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Revista chilena de historia natural

versión impresa ISSN 0716-078X

Rev. chil. hist. nat. v.82 n.4 Santiago dic. 2009 

Revista Chilena de Historia Natural 82: 577-588,2009



Range structure, microhabitat use, and activity patterns of the saxicolous lizard Tropidurus torquatus (Tropiduridae) on a rock outcrop in Minas Gerais, Brazil

Organización espacial, utilización de los microhábitats y padrones de actividad del lagarto saxícola Tropidurus torquatus (Tropiduridae) en un afloramiento rocoso en Minas Gerais, Brasil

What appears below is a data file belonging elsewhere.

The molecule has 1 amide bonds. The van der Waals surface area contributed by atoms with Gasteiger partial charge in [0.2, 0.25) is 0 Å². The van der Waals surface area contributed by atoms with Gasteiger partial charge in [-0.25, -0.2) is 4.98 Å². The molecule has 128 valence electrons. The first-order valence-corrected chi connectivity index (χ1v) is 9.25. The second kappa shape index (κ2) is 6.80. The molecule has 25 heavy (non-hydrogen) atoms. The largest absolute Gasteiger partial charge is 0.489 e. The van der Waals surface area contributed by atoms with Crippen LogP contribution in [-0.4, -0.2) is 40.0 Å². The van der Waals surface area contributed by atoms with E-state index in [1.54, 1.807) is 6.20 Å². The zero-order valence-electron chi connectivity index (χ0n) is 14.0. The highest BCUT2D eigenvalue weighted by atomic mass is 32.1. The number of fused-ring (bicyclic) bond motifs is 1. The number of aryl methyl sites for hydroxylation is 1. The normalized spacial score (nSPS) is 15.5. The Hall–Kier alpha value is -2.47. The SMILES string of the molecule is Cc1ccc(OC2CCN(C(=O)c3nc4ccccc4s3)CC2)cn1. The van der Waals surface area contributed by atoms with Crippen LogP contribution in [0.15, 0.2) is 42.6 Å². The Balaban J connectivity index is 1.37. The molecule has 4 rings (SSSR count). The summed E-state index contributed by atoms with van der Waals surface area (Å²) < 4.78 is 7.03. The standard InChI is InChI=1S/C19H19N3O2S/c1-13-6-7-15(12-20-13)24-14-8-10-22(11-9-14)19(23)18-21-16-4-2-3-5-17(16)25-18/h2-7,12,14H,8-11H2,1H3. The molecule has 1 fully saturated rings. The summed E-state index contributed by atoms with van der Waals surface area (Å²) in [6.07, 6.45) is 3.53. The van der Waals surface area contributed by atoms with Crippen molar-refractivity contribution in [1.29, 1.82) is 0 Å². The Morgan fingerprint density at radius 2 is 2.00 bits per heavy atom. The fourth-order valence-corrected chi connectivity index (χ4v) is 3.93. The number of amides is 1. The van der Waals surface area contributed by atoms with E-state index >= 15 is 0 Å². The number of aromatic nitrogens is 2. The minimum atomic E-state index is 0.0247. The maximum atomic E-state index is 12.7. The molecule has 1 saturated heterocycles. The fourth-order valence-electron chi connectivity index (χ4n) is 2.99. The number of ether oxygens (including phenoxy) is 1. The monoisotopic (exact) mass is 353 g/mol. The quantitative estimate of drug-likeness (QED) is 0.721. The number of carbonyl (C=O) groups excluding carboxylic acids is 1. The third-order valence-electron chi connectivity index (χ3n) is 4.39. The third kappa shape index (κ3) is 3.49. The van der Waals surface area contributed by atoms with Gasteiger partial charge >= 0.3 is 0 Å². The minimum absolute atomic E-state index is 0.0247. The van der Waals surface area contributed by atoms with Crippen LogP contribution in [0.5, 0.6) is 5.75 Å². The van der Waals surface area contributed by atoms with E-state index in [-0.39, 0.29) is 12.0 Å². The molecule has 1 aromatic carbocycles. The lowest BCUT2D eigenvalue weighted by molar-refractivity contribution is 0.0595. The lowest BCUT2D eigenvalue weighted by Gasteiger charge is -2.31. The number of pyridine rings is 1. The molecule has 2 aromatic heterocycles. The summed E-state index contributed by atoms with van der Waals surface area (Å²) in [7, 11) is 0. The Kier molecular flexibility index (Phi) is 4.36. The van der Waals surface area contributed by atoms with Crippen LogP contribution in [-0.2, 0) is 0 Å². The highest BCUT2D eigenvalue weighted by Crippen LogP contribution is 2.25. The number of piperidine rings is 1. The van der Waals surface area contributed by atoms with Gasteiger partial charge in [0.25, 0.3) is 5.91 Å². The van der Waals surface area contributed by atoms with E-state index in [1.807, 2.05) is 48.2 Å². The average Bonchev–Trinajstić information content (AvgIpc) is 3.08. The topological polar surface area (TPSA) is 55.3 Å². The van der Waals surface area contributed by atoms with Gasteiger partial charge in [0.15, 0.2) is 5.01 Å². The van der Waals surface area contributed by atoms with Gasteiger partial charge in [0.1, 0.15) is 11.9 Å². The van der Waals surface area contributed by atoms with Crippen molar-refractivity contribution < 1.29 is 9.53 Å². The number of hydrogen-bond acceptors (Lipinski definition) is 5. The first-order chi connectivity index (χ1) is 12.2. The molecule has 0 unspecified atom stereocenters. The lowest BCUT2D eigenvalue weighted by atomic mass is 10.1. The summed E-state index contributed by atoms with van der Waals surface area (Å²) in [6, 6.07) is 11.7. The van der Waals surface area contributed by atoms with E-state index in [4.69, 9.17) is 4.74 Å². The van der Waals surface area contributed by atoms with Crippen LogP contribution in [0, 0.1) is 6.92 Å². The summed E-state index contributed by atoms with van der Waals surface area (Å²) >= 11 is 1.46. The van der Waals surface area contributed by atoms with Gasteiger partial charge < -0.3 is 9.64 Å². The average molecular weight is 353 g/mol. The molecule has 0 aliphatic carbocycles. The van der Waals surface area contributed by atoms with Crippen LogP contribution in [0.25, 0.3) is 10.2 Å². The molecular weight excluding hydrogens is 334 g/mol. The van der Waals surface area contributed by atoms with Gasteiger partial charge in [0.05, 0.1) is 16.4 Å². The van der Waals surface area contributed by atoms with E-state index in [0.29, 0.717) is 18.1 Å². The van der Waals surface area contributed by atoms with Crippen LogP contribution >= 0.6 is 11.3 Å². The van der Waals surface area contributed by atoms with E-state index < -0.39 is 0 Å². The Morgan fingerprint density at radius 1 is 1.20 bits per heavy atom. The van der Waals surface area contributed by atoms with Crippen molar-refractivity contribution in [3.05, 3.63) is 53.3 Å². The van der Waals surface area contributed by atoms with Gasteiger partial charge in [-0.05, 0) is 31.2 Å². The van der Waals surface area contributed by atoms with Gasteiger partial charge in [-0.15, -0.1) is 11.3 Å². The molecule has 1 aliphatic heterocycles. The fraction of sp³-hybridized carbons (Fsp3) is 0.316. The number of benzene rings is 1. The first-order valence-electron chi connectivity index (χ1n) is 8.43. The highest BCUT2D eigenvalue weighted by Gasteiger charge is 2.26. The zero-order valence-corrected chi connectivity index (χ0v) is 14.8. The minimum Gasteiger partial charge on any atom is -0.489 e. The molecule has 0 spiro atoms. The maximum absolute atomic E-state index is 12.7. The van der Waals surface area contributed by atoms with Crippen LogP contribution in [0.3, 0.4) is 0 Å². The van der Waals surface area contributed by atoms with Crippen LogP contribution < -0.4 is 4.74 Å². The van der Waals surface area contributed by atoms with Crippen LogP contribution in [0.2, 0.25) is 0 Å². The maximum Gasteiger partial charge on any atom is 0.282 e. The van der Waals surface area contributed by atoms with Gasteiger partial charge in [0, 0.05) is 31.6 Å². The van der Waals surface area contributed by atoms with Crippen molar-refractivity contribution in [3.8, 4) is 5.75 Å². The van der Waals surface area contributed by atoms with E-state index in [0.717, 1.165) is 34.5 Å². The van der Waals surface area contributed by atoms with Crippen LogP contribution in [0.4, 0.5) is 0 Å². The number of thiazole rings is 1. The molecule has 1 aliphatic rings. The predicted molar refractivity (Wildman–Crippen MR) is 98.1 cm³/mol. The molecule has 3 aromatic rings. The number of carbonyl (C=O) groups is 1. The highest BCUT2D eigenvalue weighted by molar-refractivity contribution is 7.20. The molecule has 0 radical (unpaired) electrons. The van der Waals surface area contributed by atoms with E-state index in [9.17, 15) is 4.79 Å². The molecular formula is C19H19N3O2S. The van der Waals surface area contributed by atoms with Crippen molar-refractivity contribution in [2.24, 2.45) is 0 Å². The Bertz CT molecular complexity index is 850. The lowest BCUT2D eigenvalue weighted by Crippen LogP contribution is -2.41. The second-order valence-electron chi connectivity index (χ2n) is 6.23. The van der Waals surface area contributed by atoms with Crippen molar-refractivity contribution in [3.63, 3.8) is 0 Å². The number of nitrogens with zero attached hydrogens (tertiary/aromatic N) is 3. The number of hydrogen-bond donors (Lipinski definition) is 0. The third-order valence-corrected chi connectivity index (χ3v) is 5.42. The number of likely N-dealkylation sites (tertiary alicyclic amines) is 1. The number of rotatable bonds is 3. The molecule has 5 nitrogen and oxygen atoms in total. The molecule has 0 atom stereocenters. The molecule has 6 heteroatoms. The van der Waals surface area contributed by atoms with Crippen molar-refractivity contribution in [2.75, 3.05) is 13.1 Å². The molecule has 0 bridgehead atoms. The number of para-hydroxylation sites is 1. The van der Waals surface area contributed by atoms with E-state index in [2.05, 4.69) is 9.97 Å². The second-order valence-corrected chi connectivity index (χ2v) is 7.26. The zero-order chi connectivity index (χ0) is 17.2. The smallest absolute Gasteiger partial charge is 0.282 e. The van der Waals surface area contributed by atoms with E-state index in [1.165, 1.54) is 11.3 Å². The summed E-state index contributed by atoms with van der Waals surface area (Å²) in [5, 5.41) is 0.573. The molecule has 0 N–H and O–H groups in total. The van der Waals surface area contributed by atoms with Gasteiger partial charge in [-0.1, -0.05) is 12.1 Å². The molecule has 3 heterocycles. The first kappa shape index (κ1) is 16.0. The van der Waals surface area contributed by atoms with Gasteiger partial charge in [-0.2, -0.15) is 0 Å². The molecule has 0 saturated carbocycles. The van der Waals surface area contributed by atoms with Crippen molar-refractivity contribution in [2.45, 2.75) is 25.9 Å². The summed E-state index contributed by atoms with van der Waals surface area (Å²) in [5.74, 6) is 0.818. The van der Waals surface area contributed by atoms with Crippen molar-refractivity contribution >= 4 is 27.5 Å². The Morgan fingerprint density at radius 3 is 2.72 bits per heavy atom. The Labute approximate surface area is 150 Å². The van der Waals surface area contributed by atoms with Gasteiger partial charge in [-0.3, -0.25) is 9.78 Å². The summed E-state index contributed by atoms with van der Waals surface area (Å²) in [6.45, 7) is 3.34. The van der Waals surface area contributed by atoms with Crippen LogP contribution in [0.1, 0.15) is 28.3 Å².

1 Programa de Pós-Graduação em Ciências Biológicas - Comportamento e Biologia Animal, Instituto de Ciências Biológicas, Universidade Federal de Juiz de Fora, Campus Universitario, Martelos, 36036-900, Juiz de Fora, MG, Brazil
Departamento de Zoologia, Instituto de Ciências Biológicas, Universidade Federal de Juiz de Fora, Campus Universitario, Martelos, 36036-900, Juiz de Fora, MG, Brazil
3 Current Address: Programa de Pós-Graduação em Psicobiologia, Universidade Federal do Rio Grande do Norte, Centro de Biociências, Campus Universitario, Lagoa Nova, 59078-970, Natal, RN, Brazil
*Corresponding author: